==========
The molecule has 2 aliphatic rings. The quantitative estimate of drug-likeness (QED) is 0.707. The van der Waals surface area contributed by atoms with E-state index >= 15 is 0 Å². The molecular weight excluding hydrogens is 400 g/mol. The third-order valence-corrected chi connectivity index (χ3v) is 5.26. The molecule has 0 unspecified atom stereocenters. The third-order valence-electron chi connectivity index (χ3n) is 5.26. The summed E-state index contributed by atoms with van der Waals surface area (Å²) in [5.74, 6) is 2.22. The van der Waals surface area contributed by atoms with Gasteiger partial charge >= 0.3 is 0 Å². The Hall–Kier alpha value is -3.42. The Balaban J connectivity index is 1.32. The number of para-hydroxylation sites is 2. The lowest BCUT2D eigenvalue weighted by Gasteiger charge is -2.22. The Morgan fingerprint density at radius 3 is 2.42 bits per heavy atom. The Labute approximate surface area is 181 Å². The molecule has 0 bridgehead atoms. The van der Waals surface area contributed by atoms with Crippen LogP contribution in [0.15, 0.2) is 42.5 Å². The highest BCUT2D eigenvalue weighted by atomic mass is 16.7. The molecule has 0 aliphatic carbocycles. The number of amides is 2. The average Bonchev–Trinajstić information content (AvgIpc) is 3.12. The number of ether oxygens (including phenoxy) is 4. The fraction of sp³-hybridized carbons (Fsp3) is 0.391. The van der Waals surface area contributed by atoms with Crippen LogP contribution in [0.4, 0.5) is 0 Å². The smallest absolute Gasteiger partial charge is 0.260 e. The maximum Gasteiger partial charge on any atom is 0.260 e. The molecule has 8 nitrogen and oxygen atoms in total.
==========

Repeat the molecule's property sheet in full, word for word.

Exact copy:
The molecule has 2 aliphatic rings. The quantitative estimate of drug-likeness (QED) is 0.707. The van der Waals surface area contributed by atoms with E-state index >= 15 is 0 Å². The molecular weight excluding hydrogens is 400 g/mol. The third-order valence-corrected chi connectivity index (χ3v) is 5.26. The molecule has 0 unspecified atom stereocenters. The third-order valence-electron chi connectivity index (χ3n) is 5.26. The summed E-state index contributed by atoms with van der Waals surface area (Å²) in [5.74, 6) is 2.22. The van der Waals surface area contributed by atoms with Gasteiger partial charge >= 0.3 is 0 Å². The Hall–Kier alpha value is -3.42. The Balaban J connectivity index is 1.32. The number of para-hydroxylation sites is 2. The lowest BCUT2D eigenvalue weighted by Gasteiger charge is -2.22. The Morgan fingerprint density at radius 3 is 2.42 bits per heavy atom. The Labute approximate surface area is 181 Å². The molecule has 0 bridgehead atoms. The van der Waals surface area contributed by atoms with Crippen LogP contribution in [0.15, 0.2) is 42.5 Å². The highest BCUT2D eigenvalue weighted by atomic mass is 16.7. The molecule has 0 aliphatic carbocycles. The number of amides is 2. The average Bonchev–Trinajstić information content (AvgIpc) is 3.12. The number of ether oxygens (including phenoxy) is 4. The fraction of sp³-hybridized carbons (Fsp3) is 0.391. The van der Waals surface area contributed by atoms with Crippen LogP contribution in [0.4, 0.5) is 0 Å². The smallest absolute Gasteiger partial charge is 0.260 e. The maximum Gasteiger partial charge on any atom is 0.260 e. The molecule has 8 nitrogen and oxygen atoms in total.